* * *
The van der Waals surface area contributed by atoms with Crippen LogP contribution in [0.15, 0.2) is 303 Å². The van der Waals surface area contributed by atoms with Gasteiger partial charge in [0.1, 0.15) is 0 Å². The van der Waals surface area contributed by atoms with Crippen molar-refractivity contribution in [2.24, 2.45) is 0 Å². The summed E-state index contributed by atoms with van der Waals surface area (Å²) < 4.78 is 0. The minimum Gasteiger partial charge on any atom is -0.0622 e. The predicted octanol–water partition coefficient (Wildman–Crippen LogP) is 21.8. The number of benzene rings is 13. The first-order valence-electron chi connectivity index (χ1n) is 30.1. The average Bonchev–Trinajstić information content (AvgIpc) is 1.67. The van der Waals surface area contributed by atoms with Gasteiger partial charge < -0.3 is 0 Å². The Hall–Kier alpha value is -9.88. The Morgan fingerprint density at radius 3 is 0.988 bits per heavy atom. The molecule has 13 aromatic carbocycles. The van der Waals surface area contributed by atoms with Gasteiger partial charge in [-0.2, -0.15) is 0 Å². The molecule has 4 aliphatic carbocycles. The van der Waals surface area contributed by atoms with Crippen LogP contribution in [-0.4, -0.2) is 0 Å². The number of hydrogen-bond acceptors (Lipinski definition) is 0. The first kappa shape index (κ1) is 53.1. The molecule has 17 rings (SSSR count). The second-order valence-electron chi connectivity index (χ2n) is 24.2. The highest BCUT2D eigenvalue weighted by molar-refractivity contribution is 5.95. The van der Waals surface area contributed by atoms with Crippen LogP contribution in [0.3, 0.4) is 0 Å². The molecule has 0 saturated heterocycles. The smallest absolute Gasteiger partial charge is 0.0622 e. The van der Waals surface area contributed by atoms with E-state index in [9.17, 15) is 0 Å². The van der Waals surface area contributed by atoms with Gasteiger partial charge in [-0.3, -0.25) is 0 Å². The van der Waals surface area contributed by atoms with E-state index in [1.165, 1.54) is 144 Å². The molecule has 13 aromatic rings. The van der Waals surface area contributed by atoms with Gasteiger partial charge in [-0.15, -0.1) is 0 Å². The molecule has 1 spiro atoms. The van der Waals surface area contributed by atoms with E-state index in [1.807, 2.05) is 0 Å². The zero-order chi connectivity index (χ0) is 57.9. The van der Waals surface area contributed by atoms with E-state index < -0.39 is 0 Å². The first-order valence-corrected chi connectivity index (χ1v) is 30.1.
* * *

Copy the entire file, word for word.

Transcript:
The van der Waals surface area contributed by atoms with Crippen LogP contribution in [0.15, 0.2) is 303 Å². The van der Waals surface area contributed by atoms with Gasteiger partial charge in [0.1, 0.15) is 0 Å². The van der Waals surface area contributed by atoms with Crippen molar-refractivity contribution in [2.24, 2.45) is 0 Å². The summed E-state index contributed by atoms with van der Waals surface area (Å²) < 4.78 is 0. The minimum Gasteiger partial charge on any atom is -0.0622 e. The predicted octanol–water partition coefficient (Wildman–Crippen LogP) is 21.8. The number of benzene rings is 13. The first-order valence-electron chi connectivity index (χ1n) is 30.1. The average Bonchev–Trinajstić information content (AvgIpc) is 1.67. The van der Waals surface area contributed by atoms with Gasteiger partial charge < -0.3 is 0 Å². The Hall–Kier alpha value is -9.88. The Morgan fingerprint density at radius 3 is 0.988 bits per heavy atom. The molecule has 13 aromatic carbocycles. The van der Waals surface area contributed by atoms with Gasteiger partial charge in [-0.2, -0.15) is 0 Å². The molecule has 4 aliphatic carbocycles. The van der Waals surface area contributed by atoms with Crippen LogP contribution in [-0.4, -0.2) is 0 Å². The number of hydrogen-bond acceptors (Lipinski definition) is 0. The first kappa shape index (κ1) is 53.1. The molecule has 17 rings (SSSR count). The second-order valence-electron chi connectivity index (χ2n) is 24.2. The highest BCUT2D eigenvalue weighted by molar-refractivity contribution is 5.95. The van der Waals surface area contributed by atoms with Crippen LogP contribution in [0.3, 0.4) is 0 Å². The molecule has 0 saturated heterocycles. The smallest absolute Gasteiger partial charge is 0.0622 e. The van der Waals surface area contributed by atoms with E-state index in [9.17, 15) is 0 Å². The van der Waals surface area contributed by atoms with Gasteiger partial charge in [-0.3, -0.25) is 0 Å². The van der Waals surface area contributed by atoms with E-state index in [1.165, 1.54) is 144 Å². The molecule has 13 aromatic rings. The van der Waals surface area contributed by atoms with Gasteiger partial charge in [-0.15, -0.1) is 0 Å². The molecule has 1 spiro atoms. The van der Waals surface area contributed by atoms with E-state index in [1.807, 2.05) is 0 Å². The zero-order chi connectivity index (χ0) is 57.9. The van der Waals surface area contributed by atoms with E-state index < -0.39 is 0 Å². The first-order valence-corrected chi connectivity index (χ1v) is 30.1.